I Need to Stop Misusing Divs

Published: Fri 01 July 2016

tags: retro

I a certainly not a skilled or expert front end developer. While I'm more than capable of creating pages I lack any design magic to make them look half decent. Despite this one area where improvement can be made is in my markup itself.

Over the past few months I've spent most of my time getting to grips with recent additions and changes in the HTML5 and CSS3 space. During this one area stood out, my misuse of the division element or <div>.

Before the addition of the newer elements pages nested with div after div was normal. However this is no longer the case. From this point onwards I will be ensuring that every time I introduce a div element I question whether a more appropriate element should be used.

The HTML div element (or HTML Document Division Element) is the generic container for flow content, which does not inherently represent anything. It can be used to group elements for styling purposes (using the class or id attributes), or because they share attribute values, such as lang. It should be used only when no other semantic element (such as article or nav) is appropriate.

Semantic Meaning

Two huge side effects that are often overlooked when ignoring semantic markup is device compatibility with screen readers or other input methods and future proofing content.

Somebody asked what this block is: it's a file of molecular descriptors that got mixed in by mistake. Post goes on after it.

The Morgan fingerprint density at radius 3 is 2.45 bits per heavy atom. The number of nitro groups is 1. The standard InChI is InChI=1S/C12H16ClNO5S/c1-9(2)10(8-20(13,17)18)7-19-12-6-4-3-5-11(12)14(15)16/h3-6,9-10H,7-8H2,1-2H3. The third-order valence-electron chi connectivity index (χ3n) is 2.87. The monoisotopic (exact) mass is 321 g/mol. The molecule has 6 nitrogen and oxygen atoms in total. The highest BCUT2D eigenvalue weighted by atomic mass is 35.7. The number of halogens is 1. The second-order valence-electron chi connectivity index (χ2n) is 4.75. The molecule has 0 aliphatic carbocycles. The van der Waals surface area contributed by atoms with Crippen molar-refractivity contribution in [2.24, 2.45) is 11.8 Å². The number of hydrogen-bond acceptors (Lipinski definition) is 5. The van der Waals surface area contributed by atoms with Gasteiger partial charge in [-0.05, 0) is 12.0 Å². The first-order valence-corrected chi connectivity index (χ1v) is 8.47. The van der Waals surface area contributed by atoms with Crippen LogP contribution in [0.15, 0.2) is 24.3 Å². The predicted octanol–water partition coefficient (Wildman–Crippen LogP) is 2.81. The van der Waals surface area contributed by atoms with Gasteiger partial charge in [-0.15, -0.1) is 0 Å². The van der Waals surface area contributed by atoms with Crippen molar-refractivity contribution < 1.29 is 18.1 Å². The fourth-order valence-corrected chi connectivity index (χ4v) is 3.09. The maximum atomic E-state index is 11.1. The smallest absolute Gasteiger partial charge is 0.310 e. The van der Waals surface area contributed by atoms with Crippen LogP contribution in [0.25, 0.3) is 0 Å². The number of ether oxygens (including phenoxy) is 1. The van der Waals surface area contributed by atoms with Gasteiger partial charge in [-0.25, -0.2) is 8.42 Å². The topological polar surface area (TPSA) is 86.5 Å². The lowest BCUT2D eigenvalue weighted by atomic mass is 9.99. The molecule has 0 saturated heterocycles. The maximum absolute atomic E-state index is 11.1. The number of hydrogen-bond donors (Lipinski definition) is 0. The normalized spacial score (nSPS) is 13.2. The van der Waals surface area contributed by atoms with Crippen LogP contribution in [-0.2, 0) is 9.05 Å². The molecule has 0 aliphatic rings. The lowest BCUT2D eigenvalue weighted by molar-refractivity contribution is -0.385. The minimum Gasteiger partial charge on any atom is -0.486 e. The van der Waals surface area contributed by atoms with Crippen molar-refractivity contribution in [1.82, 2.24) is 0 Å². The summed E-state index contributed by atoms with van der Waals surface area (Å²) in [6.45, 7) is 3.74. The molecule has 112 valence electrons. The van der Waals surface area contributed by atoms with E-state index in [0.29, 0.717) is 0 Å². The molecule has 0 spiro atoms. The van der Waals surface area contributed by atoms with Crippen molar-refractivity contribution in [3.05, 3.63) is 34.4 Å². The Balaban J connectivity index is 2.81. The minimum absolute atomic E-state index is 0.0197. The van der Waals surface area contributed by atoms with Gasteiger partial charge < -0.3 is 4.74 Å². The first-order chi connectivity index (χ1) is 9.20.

Many people wrongly assume that all users are either keyboard/mouse or mobile (touch) users. By using semantic elements, users of other input methods get a much smoother experience. It is possible to jump to navigation or content without having to page through dozens of unrelated sections added only for stylistic purposes. Having used such devices first hand, the joy such simple changes make are outstanding.

Using semantic elements also helps future proof content. Screen scraping and other technologies can be simplified massively if content is correctly marked up. The thought that pages of content written now will still be used and accessible decades from now is incredible.

Lessons

The lesson here is an easy one. Every time you write a generic division element, stop and ask yourself is there an element with more semantic meaning that will do the same job?